Sprinkle, James Department of Geological Sciences, University of Texas, Austin, Texas.
Last reviewed:August 2019
- Additional Reading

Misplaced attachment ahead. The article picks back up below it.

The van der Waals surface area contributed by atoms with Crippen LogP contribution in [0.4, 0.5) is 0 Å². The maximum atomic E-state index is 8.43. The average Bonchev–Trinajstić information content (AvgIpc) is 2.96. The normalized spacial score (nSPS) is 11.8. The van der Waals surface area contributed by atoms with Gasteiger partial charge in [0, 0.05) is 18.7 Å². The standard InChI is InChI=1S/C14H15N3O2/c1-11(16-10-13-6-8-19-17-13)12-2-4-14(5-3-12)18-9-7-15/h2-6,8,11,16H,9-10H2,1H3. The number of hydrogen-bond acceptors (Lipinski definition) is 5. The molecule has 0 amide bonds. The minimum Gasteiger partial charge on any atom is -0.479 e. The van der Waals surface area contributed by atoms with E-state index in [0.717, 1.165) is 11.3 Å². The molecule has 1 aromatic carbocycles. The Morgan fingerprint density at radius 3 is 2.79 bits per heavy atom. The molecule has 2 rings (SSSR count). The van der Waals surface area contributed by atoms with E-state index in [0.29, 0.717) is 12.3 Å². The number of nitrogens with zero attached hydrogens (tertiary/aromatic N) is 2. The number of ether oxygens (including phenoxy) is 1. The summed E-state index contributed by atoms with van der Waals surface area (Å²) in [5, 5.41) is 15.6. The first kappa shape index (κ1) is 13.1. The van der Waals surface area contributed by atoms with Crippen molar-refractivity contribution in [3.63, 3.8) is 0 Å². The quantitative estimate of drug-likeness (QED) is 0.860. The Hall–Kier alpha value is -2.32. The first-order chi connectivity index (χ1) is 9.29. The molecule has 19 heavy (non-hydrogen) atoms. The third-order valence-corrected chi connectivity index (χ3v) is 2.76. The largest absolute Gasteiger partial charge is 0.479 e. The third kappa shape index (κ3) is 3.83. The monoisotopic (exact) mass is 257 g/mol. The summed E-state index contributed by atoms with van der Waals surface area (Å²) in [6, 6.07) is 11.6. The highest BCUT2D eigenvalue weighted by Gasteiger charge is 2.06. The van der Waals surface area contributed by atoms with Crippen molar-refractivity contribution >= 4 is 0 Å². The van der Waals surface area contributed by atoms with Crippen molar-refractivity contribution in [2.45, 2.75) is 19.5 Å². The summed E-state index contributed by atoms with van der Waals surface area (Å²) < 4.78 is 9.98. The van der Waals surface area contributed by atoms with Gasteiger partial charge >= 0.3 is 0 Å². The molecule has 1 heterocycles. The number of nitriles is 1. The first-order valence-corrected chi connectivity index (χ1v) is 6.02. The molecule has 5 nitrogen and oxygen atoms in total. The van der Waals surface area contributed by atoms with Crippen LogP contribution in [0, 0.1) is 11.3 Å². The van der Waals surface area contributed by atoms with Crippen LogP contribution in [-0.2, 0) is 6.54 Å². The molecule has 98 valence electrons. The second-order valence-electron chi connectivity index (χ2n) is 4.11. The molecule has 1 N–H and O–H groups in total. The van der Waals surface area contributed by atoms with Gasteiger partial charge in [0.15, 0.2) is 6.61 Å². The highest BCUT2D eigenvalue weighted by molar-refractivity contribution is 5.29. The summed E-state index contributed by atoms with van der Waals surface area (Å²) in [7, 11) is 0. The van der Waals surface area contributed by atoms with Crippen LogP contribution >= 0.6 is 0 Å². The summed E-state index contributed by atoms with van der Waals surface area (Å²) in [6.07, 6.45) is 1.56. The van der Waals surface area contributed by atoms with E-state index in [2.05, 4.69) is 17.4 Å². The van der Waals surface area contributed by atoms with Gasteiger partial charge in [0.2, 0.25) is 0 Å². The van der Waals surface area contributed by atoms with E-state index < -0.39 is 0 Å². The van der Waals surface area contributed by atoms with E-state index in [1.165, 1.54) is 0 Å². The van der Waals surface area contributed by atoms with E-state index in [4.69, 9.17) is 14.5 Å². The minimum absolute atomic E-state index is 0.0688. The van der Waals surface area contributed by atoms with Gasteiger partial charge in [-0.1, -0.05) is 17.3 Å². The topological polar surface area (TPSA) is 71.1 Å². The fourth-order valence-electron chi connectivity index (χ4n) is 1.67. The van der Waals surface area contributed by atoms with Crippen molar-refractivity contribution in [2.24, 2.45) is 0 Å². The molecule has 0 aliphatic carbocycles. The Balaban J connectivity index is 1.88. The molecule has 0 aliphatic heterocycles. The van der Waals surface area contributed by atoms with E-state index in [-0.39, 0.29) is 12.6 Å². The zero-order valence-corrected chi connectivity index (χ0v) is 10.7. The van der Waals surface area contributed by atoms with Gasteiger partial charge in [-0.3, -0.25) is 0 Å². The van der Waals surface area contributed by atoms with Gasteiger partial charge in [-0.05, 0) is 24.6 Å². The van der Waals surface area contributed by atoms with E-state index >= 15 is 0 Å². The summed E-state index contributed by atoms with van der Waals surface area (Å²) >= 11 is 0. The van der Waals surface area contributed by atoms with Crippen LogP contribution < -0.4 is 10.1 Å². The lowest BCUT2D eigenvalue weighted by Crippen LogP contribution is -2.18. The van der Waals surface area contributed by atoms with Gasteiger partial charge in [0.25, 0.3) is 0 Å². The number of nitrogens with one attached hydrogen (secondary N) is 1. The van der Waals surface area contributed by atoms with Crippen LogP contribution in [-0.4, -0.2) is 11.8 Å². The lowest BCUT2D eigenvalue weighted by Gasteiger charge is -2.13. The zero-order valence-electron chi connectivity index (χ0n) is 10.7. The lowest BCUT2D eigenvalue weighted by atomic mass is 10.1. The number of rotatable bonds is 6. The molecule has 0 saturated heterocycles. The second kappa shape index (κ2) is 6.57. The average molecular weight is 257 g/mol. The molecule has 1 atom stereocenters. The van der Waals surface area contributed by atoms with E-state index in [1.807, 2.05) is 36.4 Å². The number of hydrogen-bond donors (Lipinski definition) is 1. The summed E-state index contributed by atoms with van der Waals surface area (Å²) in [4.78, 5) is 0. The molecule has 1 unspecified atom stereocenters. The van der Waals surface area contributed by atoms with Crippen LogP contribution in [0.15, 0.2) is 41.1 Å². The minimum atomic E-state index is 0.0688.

A small extinct class of relatively advanced blastozoan echinoderms containing five genera (three named), ranging from the middle Early Ordovician to the early Late Ordovician in eastern Canada; northeastern, eastern, south-central, and western United States; south and north Wales; and near St. Petersburg, western Russia. Parablastoids have a bud-shaped theca or body with well-developed pentameral symmetry. Thecal plates include basals, small or large radials, and sometimes other small plates in the lower theca; large distinctive triangular-to-parabolic deltoids between the ambulacra in the upper theca (see illustration); and small oral plates and an oral crest surrounding and covering the mouth on the summit. Parablastoids have single or multiple slits through the lower deltoids that are connected by internal folds (cataspires) to pores that open between the single ambulacral plates at the edge of each ambulacrum; presumably they were respiratory organs. Short-to-long biserial brachioles were attached to the edges of the five ambulacra and served as the main food-gathering structures; when not feeding, the brachioles folded in to lie against a high T-shaped ambulacral crest in the center of each ambulacrum in the best-known genus. A stem with one-piece columnals attached the theca to the sea floor, suggesting that parablastoids were attached, medium- to high-level, suspension feeders. Some parablastoids are found in bank or reef deposits, suggesting they may have been adapted for rough-water conditions. Although they converged on blastoids in thecal design and way of life, parablastoids had differences in their plating, ambulacra, and respiratory structures that indicate a separate origin and evolutionary history. This justifies assigning parablastoids and blastoids to different blastozoan classes. See also: Blastoidea; Echinodermata; Ordovician
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